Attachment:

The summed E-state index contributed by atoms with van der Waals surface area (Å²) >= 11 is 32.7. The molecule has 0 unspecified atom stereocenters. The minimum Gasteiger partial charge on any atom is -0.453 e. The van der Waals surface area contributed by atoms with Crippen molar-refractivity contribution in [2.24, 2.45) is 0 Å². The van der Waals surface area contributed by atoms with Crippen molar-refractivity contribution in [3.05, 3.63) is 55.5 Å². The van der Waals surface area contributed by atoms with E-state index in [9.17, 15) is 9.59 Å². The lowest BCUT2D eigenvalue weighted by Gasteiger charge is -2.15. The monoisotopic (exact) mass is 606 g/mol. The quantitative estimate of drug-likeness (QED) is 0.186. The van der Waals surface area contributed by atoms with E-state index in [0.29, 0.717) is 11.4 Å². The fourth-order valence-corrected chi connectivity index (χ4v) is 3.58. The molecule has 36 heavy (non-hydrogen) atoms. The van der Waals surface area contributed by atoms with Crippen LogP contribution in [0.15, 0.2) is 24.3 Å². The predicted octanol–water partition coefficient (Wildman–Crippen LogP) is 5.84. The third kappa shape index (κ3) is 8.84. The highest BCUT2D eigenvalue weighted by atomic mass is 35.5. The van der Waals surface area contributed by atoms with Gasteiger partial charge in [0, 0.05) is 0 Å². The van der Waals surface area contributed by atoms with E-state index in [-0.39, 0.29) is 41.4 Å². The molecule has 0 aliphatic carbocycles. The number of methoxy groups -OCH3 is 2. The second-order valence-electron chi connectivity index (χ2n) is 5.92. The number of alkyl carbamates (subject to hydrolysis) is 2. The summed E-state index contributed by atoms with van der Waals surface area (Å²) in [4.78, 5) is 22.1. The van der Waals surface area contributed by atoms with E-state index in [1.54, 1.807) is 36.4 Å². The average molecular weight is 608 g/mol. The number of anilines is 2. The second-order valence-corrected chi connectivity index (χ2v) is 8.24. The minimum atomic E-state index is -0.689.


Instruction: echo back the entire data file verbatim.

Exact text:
The summed E-state index contributed by atoms with van der Waals surface area (Å²) >= 11 is 32.7. The molecule has 0 unspecified atom stereocenters. The minimum Gasteiger partial charge on any atom is -0.453 e. The van der Waals surface area contributed by atoms with Crippen molar-refractivity contribution in [2.24, 2.45) is 0 Å². The van der Waals surface area contributed by atoms with Crippen molar-refractivity contribution in [3.05, 3.63) is 55.5 Å². The van der Waals surface area contributed by atoms with E-state index in [9.17, 15) is 9.59 Å². The lowest BCUT2D eigenvalue weighted by Gasteiger charge is -2.15. The monoisotopic (exact) mass is 606 g/mol. The quantitative estimate of drug-likeness (QED) is 0.186. The van der Waals surface area contributed by atoms with E-state index in [0.29, 0.717) is 11.4 Å². The fourth-order valence-corrected chi connectivity index (χ4v) is 3.58. The molecule has 36 heavy (non-hydrogen) atoms. The van der Waals surface area contributed by atoms with Crippen LogP contribution in [0.15, 0.2) is 24.3 Å². The predicted octanol–water partition coefficient (Wildman–Crippen LogP) is 5.84. The third kappa shape index (κ3) is 8.84. The highest BCUT2D eigenvalue weighted by atomic mass is 35.5. The van der Waals surface area contributed by atoms with Gasteiger partial charge in [0, 0.05) is 0 Å². The van der Waals surface area contributed by atoms with E-state index in [-0.39, 0.29) is 41.4 Å². The molecule has 0 aliphatic carbocycles. The number of methoxy groups -OCH3 is 2. The second-order valence-electron chi connectivity index (χ2n) is 5.92. The number of alkyl carbamates (subject to hydrolysis) is 2. The summed E-state index contributed by atoms with van der Waals surface area (Å²) in [4.78, 5) is 22.1. The van der Waals surface area contributed by atoms with E-state index in [1.54, 1.807) is 36.4 Å². The average molecular weight is 608 g/mol. The number of anilines is 2. The second-order valence-corrected chi connectivity index (χ2v) is 8.24. The minimum atomic E-state index is -0.689.